NAPT News & Views

Barry McCahill
Posted on July 29, 2011

While politicians go negative, NAPT Summit will stay positive and lead

It's never not political season in Washington, D.C. But as political operatives ramp up for the next election, insiders refer to it as "silly season."

There's good reason for that description: The political fuel shifts from regular to high octane as the party in power tries to remain so, doing all it can to persuade voters to keep it in office. Federal dollars flow to states and interest groups for new "programs" and "initiatives." Kazillions of news releases and talking points trumpet swell-sounding accomplishments both real and imagined. And elected officials and political appointees fan out to every city, town and hamlet to glad-hand and kiss babies.

The party not in power works hard to counter all of the above and make the case that they have a better way forward.

Things are going to get very nasty leading up to next November, when the American people will make their decisions.

While the political rhetoric flies, the school bus industry soldiers on quietly, despite some of the most difficult economic challenges ever.

And we are committed to meet those challenges by thinking innovatively about what we do and how we do it. NAPT's Summit this fall in Cincinnati (Oct. 22-27) will offer you a variety of perspectives that challenge traditional thinking and will help refine your creative efforts in matters critical to your organization and the industry at large.

Deborah A.P. Hersman. The well-respected chairman of the National Transportation Safety Board (NTSB) is the nation's preeminent safety watchdog. While known principally for air crash investigations, the board also investigates other transportation incidents, including motorcoaches and school buses (we work hard to avoid needing their services!).

Hersman was sworn in July 28, 2009, following her nomination to the post by President Obama and confirmation by the U.S. Senate. Her two-year term as chairman runs until July 2011. She's also serving a second five-year term as a board member. She holds a commercial driver's license with passenger, school bus and air brake endorsements.

Before joining the NTSB, Hersman was a senior professional staff member of the U.S. Senate Committee on Commerce, Science and Transportation.

During her time at the Senate, she was a key staff member involved in the passage of the Motor Carrier Safety Improvement Act of 1999, which created a new truck and bus safety administration within the Department of Transportation.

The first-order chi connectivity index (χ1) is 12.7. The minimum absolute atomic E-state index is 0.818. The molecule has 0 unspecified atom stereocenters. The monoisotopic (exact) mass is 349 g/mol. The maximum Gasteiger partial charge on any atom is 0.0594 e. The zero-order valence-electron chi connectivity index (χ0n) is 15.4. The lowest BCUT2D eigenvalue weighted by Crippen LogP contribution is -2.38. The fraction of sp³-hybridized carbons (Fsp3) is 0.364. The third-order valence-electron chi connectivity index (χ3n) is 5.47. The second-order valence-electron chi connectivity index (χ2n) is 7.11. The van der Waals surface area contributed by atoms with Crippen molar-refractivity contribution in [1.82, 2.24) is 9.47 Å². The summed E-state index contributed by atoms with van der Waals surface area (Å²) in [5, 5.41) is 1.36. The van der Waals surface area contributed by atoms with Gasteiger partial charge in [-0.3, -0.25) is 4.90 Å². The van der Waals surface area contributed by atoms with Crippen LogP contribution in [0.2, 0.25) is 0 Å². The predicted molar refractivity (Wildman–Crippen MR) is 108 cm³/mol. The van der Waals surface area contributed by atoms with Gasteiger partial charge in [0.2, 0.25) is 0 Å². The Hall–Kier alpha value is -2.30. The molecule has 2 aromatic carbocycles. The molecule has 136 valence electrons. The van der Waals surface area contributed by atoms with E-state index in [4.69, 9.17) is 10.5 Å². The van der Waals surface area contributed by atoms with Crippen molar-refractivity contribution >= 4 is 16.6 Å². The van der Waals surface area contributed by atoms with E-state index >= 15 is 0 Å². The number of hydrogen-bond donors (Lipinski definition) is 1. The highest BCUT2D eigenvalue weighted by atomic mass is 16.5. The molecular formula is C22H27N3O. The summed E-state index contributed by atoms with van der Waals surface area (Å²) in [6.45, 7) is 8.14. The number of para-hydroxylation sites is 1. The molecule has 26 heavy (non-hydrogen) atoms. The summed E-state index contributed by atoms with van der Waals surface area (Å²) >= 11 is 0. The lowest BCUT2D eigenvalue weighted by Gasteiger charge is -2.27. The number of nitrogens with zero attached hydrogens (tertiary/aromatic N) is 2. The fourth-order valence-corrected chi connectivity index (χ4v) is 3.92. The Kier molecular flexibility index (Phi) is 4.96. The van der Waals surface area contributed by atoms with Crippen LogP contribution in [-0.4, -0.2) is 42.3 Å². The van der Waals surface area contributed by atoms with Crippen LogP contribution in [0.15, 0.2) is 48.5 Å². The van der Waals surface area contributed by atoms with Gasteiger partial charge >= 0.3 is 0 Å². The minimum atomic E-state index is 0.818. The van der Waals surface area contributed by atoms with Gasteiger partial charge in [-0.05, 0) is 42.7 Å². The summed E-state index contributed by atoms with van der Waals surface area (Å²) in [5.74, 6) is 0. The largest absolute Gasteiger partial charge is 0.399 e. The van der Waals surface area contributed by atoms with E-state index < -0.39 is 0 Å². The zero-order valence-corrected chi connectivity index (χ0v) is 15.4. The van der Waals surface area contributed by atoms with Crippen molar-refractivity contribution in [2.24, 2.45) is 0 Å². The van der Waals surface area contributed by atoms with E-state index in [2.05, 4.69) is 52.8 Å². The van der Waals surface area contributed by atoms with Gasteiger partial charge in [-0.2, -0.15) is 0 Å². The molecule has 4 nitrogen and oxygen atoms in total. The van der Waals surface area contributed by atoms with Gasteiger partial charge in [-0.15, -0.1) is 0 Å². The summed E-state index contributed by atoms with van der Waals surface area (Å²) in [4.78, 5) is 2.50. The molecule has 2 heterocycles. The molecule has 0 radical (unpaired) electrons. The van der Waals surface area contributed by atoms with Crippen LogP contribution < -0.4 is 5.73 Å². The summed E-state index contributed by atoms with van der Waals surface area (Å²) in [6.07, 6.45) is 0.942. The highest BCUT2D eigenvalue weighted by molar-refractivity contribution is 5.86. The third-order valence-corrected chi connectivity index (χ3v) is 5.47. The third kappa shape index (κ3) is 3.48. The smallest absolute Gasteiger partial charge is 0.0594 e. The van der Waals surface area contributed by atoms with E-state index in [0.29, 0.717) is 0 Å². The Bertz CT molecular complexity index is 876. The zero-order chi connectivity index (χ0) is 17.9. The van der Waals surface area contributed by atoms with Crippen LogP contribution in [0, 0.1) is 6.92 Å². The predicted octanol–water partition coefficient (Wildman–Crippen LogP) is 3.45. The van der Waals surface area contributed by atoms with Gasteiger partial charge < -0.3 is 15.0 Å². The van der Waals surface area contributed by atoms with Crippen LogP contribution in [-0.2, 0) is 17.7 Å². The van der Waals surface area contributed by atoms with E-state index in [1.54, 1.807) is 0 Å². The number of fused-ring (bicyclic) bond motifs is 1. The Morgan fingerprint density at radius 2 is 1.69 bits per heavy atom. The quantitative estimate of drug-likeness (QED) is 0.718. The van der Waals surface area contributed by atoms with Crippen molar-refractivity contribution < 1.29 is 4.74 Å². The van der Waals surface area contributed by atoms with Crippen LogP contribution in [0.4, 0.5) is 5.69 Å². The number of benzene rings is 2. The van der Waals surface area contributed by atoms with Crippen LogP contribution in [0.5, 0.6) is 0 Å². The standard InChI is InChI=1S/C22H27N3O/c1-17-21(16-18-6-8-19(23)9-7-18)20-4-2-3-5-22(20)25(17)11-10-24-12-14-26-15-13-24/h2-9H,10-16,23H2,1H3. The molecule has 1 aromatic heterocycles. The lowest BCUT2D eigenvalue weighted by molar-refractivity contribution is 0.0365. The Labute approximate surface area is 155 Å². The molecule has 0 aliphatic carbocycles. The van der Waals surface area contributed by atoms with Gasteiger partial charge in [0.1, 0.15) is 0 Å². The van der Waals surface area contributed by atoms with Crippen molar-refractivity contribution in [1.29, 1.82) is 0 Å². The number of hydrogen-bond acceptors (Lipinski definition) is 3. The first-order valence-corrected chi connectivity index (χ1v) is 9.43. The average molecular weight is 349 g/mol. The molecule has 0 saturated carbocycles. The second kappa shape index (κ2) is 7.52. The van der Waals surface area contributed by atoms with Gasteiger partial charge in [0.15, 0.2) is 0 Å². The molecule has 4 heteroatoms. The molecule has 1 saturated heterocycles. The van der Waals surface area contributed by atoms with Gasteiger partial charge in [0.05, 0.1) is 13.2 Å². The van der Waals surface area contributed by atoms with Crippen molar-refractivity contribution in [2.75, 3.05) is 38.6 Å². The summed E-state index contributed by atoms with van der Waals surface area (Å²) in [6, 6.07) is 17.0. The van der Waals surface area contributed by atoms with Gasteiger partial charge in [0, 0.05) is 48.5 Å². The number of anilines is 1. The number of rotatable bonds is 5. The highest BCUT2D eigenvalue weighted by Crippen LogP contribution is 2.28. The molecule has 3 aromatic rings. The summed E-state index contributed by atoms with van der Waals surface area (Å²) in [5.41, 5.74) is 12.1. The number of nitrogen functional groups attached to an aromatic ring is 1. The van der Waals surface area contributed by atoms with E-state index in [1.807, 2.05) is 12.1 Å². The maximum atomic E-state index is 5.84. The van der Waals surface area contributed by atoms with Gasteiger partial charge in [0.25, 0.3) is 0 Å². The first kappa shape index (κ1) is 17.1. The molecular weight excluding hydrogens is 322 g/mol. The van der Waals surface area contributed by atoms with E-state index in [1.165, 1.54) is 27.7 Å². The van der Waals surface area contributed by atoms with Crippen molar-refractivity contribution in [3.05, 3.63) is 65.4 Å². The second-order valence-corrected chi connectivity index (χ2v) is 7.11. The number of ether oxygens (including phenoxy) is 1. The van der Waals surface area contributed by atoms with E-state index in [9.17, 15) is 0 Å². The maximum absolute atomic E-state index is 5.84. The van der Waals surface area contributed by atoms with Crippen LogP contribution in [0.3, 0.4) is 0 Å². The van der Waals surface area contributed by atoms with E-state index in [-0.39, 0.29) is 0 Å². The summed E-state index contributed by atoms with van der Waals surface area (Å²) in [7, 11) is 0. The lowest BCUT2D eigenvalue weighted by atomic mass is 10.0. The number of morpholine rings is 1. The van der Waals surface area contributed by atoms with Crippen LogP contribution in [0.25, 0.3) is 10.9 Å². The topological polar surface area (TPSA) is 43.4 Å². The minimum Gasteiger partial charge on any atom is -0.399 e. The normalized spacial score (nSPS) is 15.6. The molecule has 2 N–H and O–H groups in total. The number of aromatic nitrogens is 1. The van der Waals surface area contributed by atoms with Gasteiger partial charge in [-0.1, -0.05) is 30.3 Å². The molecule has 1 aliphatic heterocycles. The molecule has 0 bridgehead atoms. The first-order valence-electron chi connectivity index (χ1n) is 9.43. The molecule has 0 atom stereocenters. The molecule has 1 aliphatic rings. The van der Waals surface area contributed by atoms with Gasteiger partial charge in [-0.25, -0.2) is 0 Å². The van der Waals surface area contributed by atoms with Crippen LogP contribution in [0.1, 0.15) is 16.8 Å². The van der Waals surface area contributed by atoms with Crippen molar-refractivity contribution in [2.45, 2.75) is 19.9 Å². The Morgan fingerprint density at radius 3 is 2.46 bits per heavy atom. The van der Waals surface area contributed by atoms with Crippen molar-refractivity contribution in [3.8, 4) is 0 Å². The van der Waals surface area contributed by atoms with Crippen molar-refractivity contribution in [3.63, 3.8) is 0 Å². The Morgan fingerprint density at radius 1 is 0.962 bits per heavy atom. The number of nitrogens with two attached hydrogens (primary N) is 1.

Hersman is the mother of three school-age children and has more than a professional interest in school buses.

Jodee Blanco. Known as "the voice of America's bullied students," Blanco is partnering with NAPT on bullying policies and will make a keynote presentation.

"NAPT has been at the forefront of efforts by the school transportation industry to prevent bullying from the start. They are renowned for their commitment to student safety and security," Blanco said. "I am excited to work with them and look forward to helping them to continue to lead the way."

Blanco is the author of the New York Times bestseller Please Stop Laughing at Me: One Woman's Inspirational Story, a chronicle of her years as a student outcast, and considered the "anti-bullying bible." The National Crime Prevention Council, Department of Health & Human Services, National Association of Youth Courts, Special Olympics and Teacher magazine recognize it as an essential educational resource.

Blanco's acclaimed bullying prevention program has been presented to more than 500,000 students, teachers and parents.

She will also be autographing copies of her book.

Mark Aesch. The CEO of Rochester Genesee Regional Transportation Authority (RGRTA) and author of the book Driving Excellence, Aesch promotes organizational efficiency and business performance.

Here's what one reviewer had to say about Driving Excellence: "Could a book about managing a public sector bus company truly be a 'page-turner,' worthy of Lee Child or Tom Clancy? The answer is a resounding 'Yes.'"

Aesch helped take a money-losing, under-performing organization and transform it into a public sector leader that cut fares for customers and reduced reliance on taxpayer dollars. Under his leadership, the RGRTA has had four straight years of surpluses, driven productivity up and improved customer satisfaction. Ridership levels are at a 20-year high with growth rates far exceeding the national average.

The RGRTA replaced an attitude of "I think" and introduced sound strategy, a quality measurement system and a spirit of "I know."

The NAPT Summit in Cincinnati is just before the national elections. It's for leaders who realize that in today's world, our business is more than just about buses. If you want your school transportation system to shine with the latest approaches, you need to be there.

Then, you can go home and vote!'

Barry McCahill is communications consultant for the National Association for Pupil Transportation.

Related Topics: conferences, NAPT

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